Old Bethpage Village Restoration

Old Bethpage Village Restoration

The reconstructed Exhibition Hall today. After 170 years the Long Island Fair continues as the only county fair sanctioned by New York State for the counties of Queens, Nassau and Suffolk.

Old Bethpage Village Restoration Website

Exploring Long Island's 19th-Century Living History Museum

OLD BETHPAGE VILLAGE RESTORATION provides visitors with a unique and wonderful opportunity to step back in time and experience life in a recreated mid-19th-century American village. The 209-acre Village includes an assortment of homes, farms and businesses.

Each fall, the Village hosts the Long Island Fair, a traditional county agricultural fair that draws tens of thousands of visitors. Most of the year, the Village supports a steady series of family-friendly events and exhibits, including the old-time "base ball" tournaments.

Old Bethpage Village Restoration (OBVR) came into existence in 1963, when Nassau County acquired the Powell property, a 165-acre farm located on the Nassau-Suffolk border. The acquisition of the land and the plan to develop a historic restoration were timely, as rapid post-World War II development on Long Island had taken a toll on the area's landmarks.

Although OBVR never existed as an historic entity, it represents a typical rural Long Island farm village of the mid-19th century — one whose roots can be found in the earlier Dutch and English settlements of Long Island.

During the 1640s, the colonial settlers founded town "spots" throughout the region that functioned as commercial and social centers where taverns, general stores and meeting houses were built. Townsmen received a centrally located town lot as well as outlying fields to use for grazing livestock, growing crops or harvesting firewood.

By 1700, the English had gained control of Long Island, townships controlled whatever land had not already been distributed, and the economy had expanded to include trades dependent on the sea and land. Life remained quiet, unhurried and closely tied to nature — patterns that were evident until well into the 19th century …. and can be experienced at OBVR.

After buildings were moved to the Village, they were carefully restored to a specific point in their history; and the lives of the former occupants were thoroughly researched. Each structure was scrutinized for clues to its role in community life. With the help of wills, deeds and inventory lists, and authentic hardware, shingles and glass, the structures could be authentically furnished (in some cases with pieces original to the building).

In 1963, Plainview’s historic MANETTO HILL METHODIST CHURCH, dating to 1857, was the first structure to be saved and moved to the Powell property. Today, there are 51 historic buildings and seven reconstructions, encompassing 209 acres. Buildings were selected based on their architectural detail and historic significance, with the goal of establishing a representative sampling of historic structures.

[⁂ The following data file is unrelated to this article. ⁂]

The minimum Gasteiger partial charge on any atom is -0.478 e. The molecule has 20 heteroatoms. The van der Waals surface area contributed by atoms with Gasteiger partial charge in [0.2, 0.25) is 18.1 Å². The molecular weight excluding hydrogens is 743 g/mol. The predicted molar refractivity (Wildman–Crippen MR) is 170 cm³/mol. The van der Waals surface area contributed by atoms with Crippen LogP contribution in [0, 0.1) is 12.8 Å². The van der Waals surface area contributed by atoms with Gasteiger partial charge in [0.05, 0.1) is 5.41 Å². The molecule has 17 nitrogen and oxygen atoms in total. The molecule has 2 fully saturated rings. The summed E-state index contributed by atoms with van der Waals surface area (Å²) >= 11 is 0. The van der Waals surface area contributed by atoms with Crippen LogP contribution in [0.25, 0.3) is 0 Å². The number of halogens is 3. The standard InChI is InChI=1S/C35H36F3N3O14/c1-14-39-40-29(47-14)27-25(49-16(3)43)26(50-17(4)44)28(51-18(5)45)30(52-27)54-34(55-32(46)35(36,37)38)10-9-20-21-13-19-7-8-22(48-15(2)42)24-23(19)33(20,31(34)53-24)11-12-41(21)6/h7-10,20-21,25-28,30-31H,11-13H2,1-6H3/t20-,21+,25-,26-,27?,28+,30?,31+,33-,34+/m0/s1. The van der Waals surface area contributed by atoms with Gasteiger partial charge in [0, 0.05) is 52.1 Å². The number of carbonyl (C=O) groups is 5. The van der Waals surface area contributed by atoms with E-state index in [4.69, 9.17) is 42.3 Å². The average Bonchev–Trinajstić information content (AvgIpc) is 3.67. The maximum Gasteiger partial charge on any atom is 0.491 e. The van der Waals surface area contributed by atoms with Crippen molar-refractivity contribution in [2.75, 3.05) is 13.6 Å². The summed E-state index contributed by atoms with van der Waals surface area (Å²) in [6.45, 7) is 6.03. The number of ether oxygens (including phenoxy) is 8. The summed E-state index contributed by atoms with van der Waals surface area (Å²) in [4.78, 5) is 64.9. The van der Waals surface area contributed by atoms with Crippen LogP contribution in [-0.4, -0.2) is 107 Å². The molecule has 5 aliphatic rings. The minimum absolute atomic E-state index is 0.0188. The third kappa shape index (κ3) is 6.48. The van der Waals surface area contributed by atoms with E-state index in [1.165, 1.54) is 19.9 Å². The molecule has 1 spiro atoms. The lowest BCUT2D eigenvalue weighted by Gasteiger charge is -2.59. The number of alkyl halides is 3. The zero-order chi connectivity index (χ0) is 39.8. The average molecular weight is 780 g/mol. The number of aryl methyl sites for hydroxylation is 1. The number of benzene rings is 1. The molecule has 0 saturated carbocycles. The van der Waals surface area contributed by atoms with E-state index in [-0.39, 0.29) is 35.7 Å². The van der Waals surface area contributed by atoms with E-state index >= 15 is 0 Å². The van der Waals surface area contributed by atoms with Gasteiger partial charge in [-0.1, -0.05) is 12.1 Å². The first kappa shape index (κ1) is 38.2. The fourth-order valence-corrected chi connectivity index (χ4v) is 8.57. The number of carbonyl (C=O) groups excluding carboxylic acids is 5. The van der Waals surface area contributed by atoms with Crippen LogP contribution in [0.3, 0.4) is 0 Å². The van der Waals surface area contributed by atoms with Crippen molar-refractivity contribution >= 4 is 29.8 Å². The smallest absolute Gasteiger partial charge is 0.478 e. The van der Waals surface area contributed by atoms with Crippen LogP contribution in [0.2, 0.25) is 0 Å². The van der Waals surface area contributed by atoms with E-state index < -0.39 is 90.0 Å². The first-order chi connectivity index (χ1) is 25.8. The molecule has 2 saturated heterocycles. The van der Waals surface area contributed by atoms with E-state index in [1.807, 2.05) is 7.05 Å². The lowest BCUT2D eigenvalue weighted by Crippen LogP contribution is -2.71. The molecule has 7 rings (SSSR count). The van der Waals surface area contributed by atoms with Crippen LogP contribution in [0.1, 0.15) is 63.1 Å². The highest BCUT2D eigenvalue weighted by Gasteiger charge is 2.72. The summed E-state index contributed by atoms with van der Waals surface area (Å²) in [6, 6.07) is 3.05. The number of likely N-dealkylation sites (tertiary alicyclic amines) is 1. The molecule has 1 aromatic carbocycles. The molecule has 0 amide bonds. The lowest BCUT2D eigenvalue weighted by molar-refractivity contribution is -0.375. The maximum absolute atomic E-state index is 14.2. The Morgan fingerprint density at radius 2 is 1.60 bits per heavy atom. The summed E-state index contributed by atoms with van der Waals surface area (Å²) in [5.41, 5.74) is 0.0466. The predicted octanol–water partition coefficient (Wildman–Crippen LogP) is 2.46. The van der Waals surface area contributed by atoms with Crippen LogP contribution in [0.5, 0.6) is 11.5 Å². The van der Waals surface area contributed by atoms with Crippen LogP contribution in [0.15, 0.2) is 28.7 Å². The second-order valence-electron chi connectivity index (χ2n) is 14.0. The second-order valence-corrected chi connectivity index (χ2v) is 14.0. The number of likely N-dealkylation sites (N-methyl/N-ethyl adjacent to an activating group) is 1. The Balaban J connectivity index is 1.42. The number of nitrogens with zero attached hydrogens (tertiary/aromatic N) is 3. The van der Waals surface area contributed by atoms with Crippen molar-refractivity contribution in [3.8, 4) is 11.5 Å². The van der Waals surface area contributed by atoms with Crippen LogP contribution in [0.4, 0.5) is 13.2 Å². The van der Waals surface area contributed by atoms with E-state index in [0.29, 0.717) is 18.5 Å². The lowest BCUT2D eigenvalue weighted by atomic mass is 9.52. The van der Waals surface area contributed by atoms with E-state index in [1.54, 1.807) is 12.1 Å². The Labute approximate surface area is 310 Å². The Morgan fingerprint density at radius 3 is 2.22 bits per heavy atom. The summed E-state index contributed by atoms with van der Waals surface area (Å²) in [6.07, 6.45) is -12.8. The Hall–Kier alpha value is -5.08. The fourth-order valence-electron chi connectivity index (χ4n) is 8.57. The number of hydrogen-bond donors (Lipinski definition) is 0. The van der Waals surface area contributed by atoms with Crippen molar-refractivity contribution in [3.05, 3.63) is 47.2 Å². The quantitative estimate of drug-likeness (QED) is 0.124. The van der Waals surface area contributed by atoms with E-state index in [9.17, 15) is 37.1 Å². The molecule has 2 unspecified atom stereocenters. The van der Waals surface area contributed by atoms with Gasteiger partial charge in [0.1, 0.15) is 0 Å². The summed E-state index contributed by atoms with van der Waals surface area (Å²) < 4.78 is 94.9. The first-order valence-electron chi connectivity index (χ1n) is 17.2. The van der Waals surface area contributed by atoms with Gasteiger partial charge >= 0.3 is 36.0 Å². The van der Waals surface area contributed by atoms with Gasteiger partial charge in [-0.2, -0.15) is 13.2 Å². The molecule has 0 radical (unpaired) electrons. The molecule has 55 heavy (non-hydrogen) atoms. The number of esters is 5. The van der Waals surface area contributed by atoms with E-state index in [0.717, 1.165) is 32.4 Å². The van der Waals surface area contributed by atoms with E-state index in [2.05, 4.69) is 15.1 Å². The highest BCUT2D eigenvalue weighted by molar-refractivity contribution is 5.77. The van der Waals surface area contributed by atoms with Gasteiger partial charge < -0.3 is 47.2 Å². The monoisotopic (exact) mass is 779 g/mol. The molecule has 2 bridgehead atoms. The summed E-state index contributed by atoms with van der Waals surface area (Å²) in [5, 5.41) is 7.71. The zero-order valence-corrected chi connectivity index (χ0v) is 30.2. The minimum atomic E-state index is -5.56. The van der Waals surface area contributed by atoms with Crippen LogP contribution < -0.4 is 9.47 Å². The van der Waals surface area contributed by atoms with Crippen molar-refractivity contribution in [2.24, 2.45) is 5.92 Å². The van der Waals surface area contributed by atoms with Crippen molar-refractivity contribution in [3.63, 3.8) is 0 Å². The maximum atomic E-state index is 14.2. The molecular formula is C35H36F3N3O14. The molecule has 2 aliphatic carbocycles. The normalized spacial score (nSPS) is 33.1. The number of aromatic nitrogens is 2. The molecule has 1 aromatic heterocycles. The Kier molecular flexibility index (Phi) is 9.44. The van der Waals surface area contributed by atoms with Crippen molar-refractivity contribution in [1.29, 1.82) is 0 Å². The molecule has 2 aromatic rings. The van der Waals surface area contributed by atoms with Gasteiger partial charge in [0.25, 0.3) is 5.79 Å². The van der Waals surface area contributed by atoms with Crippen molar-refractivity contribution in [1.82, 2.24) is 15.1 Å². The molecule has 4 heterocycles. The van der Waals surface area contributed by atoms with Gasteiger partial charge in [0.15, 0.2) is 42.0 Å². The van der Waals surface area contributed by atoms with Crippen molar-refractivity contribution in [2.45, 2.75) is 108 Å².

OBVR Manetto Hill Church

Among the historic buildings is the SCHENCK HOUSE, built around 1730 and one of the oldest Dutch farmhouses remaining in the U.S. The house displays typical massive Dutch framing, particularly on the first floor ceiling joists, which span 32 feet. Other notable features include a side gabled roof with flared eaves, round butt shingles, heavy window sash and a massive stone jambless fireplace.

Another is the BENJAMIN HOUSE, built in 1829 by William F. Benjamin, a Congregational minister, farmer and pastor to the Shinnecock and Poospatuck Native American tribes. (One of Benjamin’s brothers, Simeon, was a prominent merchant and a founder of Elmira College, the first institution of higher learning for women.) The Benjamin House was constructed in the late Federal country style, and its furnishings reflect the lifestyle of this relatively affluent farmer and respected minister.

Visit Old Bethpage Village to see these buildings and others and allow yourself to be transported into an earlier time in the history of Long Island and New York.

OBVR Building

Museum Admission: $15 adults; $12 children 5 - 12 (under 5 are free); and $12 seniors, volunteer firefighters.

All tickets must be purchased in advance online for timed sessions:  10am, 12pm, 2pm  Visit:  obvrnassau.com

Hours:  Friday through Sunday, 10am-3:30pm

For School & Group Reservations, please call 516 572-8408 for pricing & reservations.

Summer Junior Apprentice Program for 9 – 12-year-olds

 Dress in period clothing, learn historic crafts.
Three 1-week sessions. Limited Capacity
  Call for Application 516 572-8401